On 12 July 2017, the Larsen-C Ice Shelf calved one of the largest iceberg originating from the Antarctic Peninsula ever recorded. As iceberg A68 moves north, it leaves behind an area of 5,800 km2 of seabed newly exposed to open marine conditions. Much of this area has very likely remained ice-covered for centuries and may have been covered since the last inter-glacial (<100kyr) period. The calving of A68 offers a unique scientific opportunity for fundamental research to address questions around the mobility and colonisation capacity of seafloor species and past climate variability.
This NERC-funded Urgency project Larsen-C Benthos aimed to test the hypothesis that under-ice-shelf benthic biodiversity resembles nutrient-poor deep-sea communities by examining the life and habitats formerly under the iceberg A68 in the western Weddell Sea. Unfortunately, heavy sea ice conditions thwarted their attempts at reaching the Larsen C Ice Shelf.
Marine biologist and Principal Investigator, Dr Katrin Linse, from British Antarctic Survey who led the team said:
“We knew that getting through the sea ice to reach Larsen C would be difficult. Naturally, we were disappointed not to get there but safety must come first. The captain and crew have been fantastic and pulled out all the stops to get us to the ice shelf, but our progress became too slow, with just 8kms traveled in 24 hours and we still had over 400kms to travel. Mother Nature had not been kind to us on our mission!
“But we had a ‘Plan B’, we headed north to areas which have never been sampled for benthic biodiversity. The Prince Gustav Channel Ice Shelf and neighbouring Larsen A Ice Shelf collapsed in 1995. We sampled deeper than we planned at Larsen C – down to 1000 metres – and found lots of exciting animals living on the seafloor.”
In September 2017 the Commission for the Conservation of Antarctic Marine Living Resources (CCAMLR) designated the newly-exposed marine area (adjacent to Larsen C Ice Shelf, Subarea 48.5) as a Stage 1 Special Area for Scientific Study. This allows the area to be protected from potential commercial exploration for an initial period of two years, which is likely to be extended to ten years following further consideration by CCAMLR Members. Read more here.
Larsen-C Benthos was a British Antarctic Survey (BAS) led expedition supported by a NERC Urgency Grant (NE/R012296/1) including scientists from three UK universities (Aberdeen, Newcastle, and Southampton) and the Natural History Museum in London. This core team was supported by national and international scientists and overall included participants from 6 different countries and 9 institutes. The expedition took place on board the BAS research ship the RRS James Clark Ross in early 2018.
Our governing hypothesis is:
“Until the calving of the Larsen-C iceberg, A68, the benthic fauna on the seabed beneath ice shelf has likely comprised oligotrophic assemblages resembling deep-sea Weddell Sea assemblages. The calving of A68, and the exposure of the seabed it covered to open-marine and sea-ice conditions will initiate a rapid colonisation by new species that will transform the benthic ecosystem significantly within 3-5 years.”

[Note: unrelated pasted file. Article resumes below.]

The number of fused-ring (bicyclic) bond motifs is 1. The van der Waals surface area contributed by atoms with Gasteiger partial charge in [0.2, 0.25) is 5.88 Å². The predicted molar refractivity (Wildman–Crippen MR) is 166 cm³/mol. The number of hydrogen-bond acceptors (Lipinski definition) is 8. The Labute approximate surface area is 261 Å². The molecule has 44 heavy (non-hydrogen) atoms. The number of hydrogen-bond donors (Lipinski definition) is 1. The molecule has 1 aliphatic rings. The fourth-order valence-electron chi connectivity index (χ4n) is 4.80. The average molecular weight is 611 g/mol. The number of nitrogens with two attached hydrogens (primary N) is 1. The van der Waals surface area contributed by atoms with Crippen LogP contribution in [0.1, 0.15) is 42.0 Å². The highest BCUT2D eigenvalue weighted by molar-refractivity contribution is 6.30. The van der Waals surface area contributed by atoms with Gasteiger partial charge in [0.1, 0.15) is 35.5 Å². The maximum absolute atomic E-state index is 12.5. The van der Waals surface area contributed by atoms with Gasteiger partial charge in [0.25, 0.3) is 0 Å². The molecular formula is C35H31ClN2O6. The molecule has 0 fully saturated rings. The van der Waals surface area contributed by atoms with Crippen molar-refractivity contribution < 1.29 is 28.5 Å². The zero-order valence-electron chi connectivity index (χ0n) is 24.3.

To test our hypothesis and document the faunal baseline under Larsen-C, we will deploy trawls (epibenthic sledge (EBS), Agassiz trawl (AGT), bongo net (BN)), mega-corer (MUC), towed camera systems (SUCS & DWCS), CTD, and single and multi-beam echosounders at each station. As the seabed under A68 is uncharted, areas around the proposed stations will be surveyed by swath bathymetry to map seafloor topography. With our holistic sampling approach we will collect information on the assemblage structure, biodiversity and abundance of the in-, epi-, and suprabenthic meio-, macro- and megafauna. This will provide a baseline for assessing ecosystem function with samples of potential food sources such as phyto- and zooplankton as well as organic matter in the sediments and comprise a suite of biological, sedimentological and biogeochemical parameters.
Our key objectives and tasks are:
Biological and environmental data will be analysed with multivariate statistics and compared to assemblages and ecosystems reported from the Southern Ocean shelf, slope and deep-sea, especially those from Larsen-A/B and the bathyal and abyssal Weddell Sea.
Adrian Glover – Natural History Museum
Alan Jamieson – Newcastle University
Will Reid – Newcastle University
Ursula Witte – University of Aberdeen
Jon Copley – University of Southampton
Dieter Piepenburg – Alfred Wegener Institute
Angelika Brandt – Senckenberg Institute
Ann Vanreusel – University of Ghent
Anni Makela – University of Aberdeen
Luisa Federwisch – Alfred Wegener Institute
Melanie Mackenzie – Museum Victoria
Simon Dreutter – Alfred Wegener Institute
Thomas Dahlgren – University of Gothenburg and Uni Research
2 March, 2018
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19 September, 2017
An international agreement is now in place to give special protection to the area of ocean left exposed when one of the largest icebergs ever recorded broke free from the …
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After months of ‘hanging by a thread’ a vast iceberg the size of Norfolk has finally broken off Antarctica’s Larsen C Ice Shelf. Around 30 metres of this 190m thick …
The data collected by this expedition will be used to produce official reports and will be made publicly available through the official SCAR biodiversity data portal – biodiversity.aq.